Control the Placement of Instructions Using the Context Commands

The Publisher syntax is simplified XSL instructions. This syntax, along with any native XSL commands you may use in the template, is converted to XSL-FO at runtime. The placement of these instructions within the converted stylesheet determines the behavior of the template.

Publisher's RTF processor places these instructions within the XSL-FO stylesheet according to the most common context. However, sometimes you must define the context of the instructions differently to create a specific behavior. To support this requirement, Publisher provides a set of context commands that allow you to define the context (or placement) of the processing instructions. For example, using context commands, you can:

  • Specify an if statement in a table to refer to a cell, a row, a column or the whole table.

  • Specify a for-each loop to repeat either the current data or the complete section (to create new headers and footers and restart the page numbering)

  • Define a variable in the current loop or at the beginning of the document.

You can specify a context for both processing commands using the Publisher syntax and those using native XSL.

  • To specify a context for a processing command using the simplified Publisher syntax, simply add @context to the syntax instruction. For example:

    • <?for-each@section:INVOICE?> - Specifies that the group INVOICE should begin a new section for each occurrence. By adding the section context, you can reset the header and footer and page numbering.

      If you do not want to restart the page numbering, then add the command: <?initial-page-number:'auto'?> after the @section command to continue the page numbering across sections.

    • <?if@column:VAT?> - Specifies that the if statement should apply to the VAT column only.

  • To specify a context for an XSL command, add the xdofo:ctx="context" attribute to the tags to specify the context for the insertion of the instructions. The value of the context determines where the code is placed.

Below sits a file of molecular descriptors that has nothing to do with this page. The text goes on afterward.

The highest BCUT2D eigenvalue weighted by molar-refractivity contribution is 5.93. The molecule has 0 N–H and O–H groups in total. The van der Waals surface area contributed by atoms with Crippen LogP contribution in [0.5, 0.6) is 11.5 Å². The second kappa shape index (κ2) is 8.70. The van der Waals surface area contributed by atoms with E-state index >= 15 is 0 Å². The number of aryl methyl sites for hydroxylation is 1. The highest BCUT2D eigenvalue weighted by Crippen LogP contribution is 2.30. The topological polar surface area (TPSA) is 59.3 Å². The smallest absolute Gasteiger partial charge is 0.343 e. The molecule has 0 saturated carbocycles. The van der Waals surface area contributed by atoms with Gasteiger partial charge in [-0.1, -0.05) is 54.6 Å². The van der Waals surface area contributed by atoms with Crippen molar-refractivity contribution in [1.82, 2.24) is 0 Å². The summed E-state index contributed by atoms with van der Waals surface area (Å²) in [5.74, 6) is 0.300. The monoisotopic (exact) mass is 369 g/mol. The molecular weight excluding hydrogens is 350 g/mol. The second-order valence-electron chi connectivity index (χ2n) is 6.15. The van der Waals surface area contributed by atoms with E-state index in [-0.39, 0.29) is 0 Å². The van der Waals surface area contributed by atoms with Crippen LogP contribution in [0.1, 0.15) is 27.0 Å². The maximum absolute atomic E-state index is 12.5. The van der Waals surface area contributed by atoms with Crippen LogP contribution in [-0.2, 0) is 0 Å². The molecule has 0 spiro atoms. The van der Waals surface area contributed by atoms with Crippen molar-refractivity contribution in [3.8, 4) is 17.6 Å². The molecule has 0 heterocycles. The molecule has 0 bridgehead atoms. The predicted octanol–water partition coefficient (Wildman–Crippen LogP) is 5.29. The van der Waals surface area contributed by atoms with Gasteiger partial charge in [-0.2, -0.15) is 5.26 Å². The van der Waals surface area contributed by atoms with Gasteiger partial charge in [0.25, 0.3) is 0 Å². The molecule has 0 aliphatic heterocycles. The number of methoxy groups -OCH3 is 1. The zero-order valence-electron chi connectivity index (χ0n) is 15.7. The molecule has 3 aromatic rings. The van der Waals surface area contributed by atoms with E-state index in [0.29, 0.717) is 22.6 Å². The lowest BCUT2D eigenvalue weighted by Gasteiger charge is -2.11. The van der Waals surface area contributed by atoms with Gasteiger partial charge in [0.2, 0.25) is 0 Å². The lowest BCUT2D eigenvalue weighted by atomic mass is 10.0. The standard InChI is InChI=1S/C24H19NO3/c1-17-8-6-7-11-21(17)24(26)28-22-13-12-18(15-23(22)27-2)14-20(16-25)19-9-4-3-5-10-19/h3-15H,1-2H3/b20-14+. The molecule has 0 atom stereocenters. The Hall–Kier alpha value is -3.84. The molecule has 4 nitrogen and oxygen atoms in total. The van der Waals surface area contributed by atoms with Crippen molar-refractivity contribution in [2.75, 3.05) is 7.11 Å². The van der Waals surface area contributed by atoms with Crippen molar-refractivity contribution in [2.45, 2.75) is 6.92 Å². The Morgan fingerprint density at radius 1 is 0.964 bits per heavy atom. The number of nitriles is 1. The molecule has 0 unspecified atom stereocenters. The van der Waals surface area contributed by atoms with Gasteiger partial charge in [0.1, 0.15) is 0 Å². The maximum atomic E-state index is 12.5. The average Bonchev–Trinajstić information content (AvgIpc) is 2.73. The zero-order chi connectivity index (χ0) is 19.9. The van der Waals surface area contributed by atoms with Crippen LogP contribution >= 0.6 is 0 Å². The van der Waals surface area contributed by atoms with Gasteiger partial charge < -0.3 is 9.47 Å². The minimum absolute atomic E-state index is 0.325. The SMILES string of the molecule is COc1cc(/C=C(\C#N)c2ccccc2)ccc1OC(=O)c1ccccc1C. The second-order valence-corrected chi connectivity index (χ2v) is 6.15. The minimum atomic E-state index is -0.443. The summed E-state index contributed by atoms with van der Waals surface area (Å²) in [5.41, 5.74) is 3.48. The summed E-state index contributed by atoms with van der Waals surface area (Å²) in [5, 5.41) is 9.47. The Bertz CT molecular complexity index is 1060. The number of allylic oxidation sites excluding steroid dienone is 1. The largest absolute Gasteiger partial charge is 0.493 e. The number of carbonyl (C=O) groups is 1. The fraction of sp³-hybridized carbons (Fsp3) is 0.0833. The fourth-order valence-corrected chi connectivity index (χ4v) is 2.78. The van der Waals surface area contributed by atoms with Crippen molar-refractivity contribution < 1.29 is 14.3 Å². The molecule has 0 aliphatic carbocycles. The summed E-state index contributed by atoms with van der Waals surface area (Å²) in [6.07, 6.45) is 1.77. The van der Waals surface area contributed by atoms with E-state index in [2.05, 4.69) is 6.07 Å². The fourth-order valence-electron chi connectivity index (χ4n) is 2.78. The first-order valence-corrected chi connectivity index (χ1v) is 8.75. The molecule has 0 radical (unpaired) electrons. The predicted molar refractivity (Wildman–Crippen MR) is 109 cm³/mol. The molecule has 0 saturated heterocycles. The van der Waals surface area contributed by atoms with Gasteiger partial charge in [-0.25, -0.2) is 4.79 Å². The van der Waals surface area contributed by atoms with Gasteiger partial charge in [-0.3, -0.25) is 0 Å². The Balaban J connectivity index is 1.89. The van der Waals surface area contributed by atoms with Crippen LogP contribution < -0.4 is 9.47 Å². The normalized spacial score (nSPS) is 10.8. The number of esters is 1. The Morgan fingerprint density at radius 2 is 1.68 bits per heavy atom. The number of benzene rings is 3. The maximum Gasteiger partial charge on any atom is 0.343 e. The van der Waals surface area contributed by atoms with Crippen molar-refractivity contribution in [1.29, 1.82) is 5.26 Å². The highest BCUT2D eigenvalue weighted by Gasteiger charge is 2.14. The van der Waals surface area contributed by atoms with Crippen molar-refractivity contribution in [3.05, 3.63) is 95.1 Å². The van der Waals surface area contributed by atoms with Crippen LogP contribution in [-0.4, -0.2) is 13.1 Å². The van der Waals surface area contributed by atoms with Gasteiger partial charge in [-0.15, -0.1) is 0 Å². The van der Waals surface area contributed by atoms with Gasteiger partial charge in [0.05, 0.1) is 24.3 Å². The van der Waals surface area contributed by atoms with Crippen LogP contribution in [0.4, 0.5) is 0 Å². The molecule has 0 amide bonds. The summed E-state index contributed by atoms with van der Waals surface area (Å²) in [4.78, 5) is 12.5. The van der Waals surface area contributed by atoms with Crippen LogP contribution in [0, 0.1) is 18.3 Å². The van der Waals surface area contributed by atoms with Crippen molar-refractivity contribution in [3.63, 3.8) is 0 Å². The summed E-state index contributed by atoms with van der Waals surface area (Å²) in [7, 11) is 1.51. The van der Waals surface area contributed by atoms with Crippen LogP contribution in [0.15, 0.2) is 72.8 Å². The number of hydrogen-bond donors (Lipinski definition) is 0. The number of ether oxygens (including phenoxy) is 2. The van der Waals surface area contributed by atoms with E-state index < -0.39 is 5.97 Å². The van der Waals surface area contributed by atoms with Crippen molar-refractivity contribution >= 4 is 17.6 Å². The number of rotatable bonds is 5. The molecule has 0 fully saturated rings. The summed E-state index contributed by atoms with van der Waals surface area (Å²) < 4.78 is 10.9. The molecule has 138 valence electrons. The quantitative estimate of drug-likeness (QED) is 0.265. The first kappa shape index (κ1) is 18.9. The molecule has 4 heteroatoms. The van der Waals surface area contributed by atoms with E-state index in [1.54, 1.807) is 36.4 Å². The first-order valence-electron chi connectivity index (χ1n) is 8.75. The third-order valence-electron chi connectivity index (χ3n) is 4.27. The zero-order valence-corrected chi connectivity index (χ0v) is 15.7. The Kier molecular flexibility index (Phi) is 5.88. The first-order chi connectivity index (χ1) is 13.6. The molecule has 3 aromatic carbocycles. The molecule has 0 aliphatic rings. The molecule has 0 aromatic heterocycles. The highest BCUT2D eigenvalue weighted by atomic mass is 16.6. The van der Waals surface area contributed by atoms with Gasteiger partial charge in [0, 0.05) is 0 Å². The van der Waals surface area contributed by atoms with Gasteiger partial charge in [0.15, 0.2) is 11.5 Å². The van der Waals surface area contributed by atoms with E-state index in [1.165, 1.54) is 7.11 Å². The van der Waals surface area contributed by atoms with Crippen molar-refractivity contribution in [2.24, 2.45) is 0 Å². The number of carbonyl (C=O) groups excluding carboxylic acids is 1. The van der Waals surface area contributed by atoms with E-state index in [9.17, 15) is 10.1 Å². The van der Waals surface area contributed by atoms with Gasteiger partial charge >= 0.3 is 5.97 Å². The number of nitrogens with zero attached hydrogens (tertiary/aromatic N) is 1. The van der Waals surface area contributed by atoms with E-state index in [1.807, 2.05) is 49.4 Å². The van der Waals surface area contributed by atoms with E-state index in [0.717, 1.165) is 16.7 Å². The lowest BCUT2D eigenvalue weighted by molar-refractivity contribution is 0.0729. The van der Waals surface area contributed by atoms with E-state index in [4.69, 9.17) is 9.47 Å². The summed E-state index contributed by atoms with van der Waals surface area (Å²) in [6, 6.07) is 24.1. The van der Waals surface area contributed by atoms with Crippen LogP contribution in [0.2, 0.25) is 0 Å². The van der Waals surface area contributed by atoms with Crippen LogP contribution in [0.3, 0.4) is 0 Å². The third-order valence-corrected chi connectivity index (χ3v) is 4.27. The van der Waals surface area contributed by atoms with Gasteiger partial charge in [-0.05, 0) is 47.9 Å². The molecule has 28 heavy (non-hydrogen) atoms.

For example:

    <xsl:for-each xdofo:ctx="section" select ="INVOICE">

    <xsl:attribute xdofo:ctx="inblock" name="background-color">red</xsl:attribute>

Publisher supports the context types that are described in the following table:

Context Description


The statement affects the whole section including the header and footer. For example, a for-each@section context command creates a new section for each occurrence - with restarted page numbering and header and footer. Note that you can retain continuous page numbering across sections by using the <?initial-page-number:'auto'?> command. See Create Batch Reports for an example of this usage.


The statement affects the whole column of a table. This context is typically used to show and hide table columns depending on the data. See Format Columns for an example.


The statement affects the cell of a table. This is often used together with @column in pivot tables to create a dynamic number of columns. See Insert Pivot Tables for an example.


The statement affects multiple complete fo:blocks (RTF paragraphs). This context is typically used for if and for-each statements. It can also be used to apply formatting to a paragraph or a table cell. See Highlight Cells for an example.


The context becomes the single statement inside an fo:inline block. This context is used for variables.


The statement is inserted immediately after the surrounding statement. This is the default for <?sort?> statements that must follow the surrounding for-each as the first element.


The statement becomes a single statement inside an fo:block (RTF paragraph). This is typically not useful for control statements (such as if and for-each) but is useful for statements that generate text, such as call-template.


The statement affects multiple complete inline sections. An inline section is text that uses the same formatting, such as a group of words rendered as bold. See Use If Statements in Boilerplate Text.

If you use @inlines with if syntax, any other if syntax inside the statement must use the context command @inline. If you use @inlines with FOR-EACH syntax any other if or FOR-EACH syntax inside the statement must use the context command @inline.


The statement is placed at the beginning of the XSL stylesheet. This is required for global variables. See Set Parameters.


The statement is placed at the end of the XSL stylesheet.

The following table shows the default context for the Publisher commands:

Command Context